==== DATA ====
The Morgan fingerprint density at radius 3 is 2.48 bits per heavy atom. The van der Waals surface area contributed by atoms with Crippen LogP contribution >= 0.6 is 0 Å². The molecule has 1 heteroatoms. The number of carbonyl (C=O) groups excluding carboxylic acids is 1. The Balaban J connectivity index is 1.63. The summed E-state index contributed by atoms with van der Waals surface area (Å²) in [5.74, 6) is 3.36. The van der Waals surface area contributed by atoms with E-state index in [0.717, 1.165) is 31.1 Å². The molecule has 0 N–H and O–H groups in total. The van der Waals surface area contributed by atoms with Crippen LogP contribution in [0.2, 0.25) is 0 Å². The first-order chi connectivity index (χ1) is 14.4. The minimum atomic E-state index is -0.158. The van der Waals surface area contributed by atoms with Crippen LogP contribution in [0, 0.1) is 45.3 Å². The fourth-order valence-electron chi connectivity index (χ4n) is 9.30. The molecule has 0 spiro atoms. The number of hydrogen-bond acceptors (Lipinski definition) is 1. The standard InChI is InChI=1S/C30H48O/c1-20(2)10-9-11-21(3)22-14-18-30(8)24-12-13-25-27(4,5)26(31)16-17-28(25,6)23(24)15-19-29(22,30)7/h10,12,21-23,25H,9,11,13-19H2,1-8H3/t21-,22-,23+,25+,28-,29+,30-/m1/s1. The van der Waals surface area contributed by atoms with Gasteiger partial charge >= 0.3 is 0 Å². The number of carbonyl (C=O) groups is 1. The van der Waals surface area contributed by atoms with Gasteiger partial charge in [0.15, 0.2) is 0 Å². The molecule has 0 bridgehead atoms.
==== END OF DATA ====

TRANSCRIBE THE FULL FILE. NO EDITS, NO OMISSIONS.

The Morgan fingerprint density at radius 3 is 2.48 bits per heavy atom. The van der Waals surface area contributed by atoms with Crippen LogP contribution >= 0.6 is 0 Å². The molecule has 1 heteroatoms. The number of carbonyl (C=O) groups excluding carboxylic acids is 1. The Balaban J connectivity index is 1.63. The summed E-state index contributed by atoms with van der Waals surface area (Å²) in [5.74, 6) is 3.36. The van der Waals surface area contributed by atoms with E-state index in [0.717, 1.165) is 31.1 Å². The molecule has 0 N–H and O–H groups in total. The van der Waals surface area contributed by atoms with Crippen LogP contribution in [0.2, 0.25) is 0 Å². The first-order chi connectivity index (χ1) is 14.4. The minimum atomic E-state index is -0.158. The van der Waals surface area contributed by atoms with Crippen LogP contribution in [0, 0.1) is 45.3 Å². The fourth-order valence-electron chi connectivity index (χ4n) is 9.30. The molecule has 0 spiro atoms. The number of hydrogen-bond acceptors (Lipinski definition) is 1. The standard InChI is InChI=1S/C30H48O/c1-20(2)10-9-11-21(3)22-14-18-30(8)24-12-13-25-27(4,5)26(31)16-17-28(25,6)23(24)15-19-29(22,30)7/h10,12,21-23,25H,9,11,13-19H2,1-8H3/t21-,22-,23+,25+,28-,29+,30-/m1/s1. The van der Waals surface area contributed by atoms with Gasteiger partial charge >= 0.3 is 0 Å². The number of carbonyl (C=O) groups is 1. The van der Waals surface area contributed by atoms with Gasteiger partial charge in [0.15, 0.2) is 0 Å². The molecule has 0 bridgehead atoms.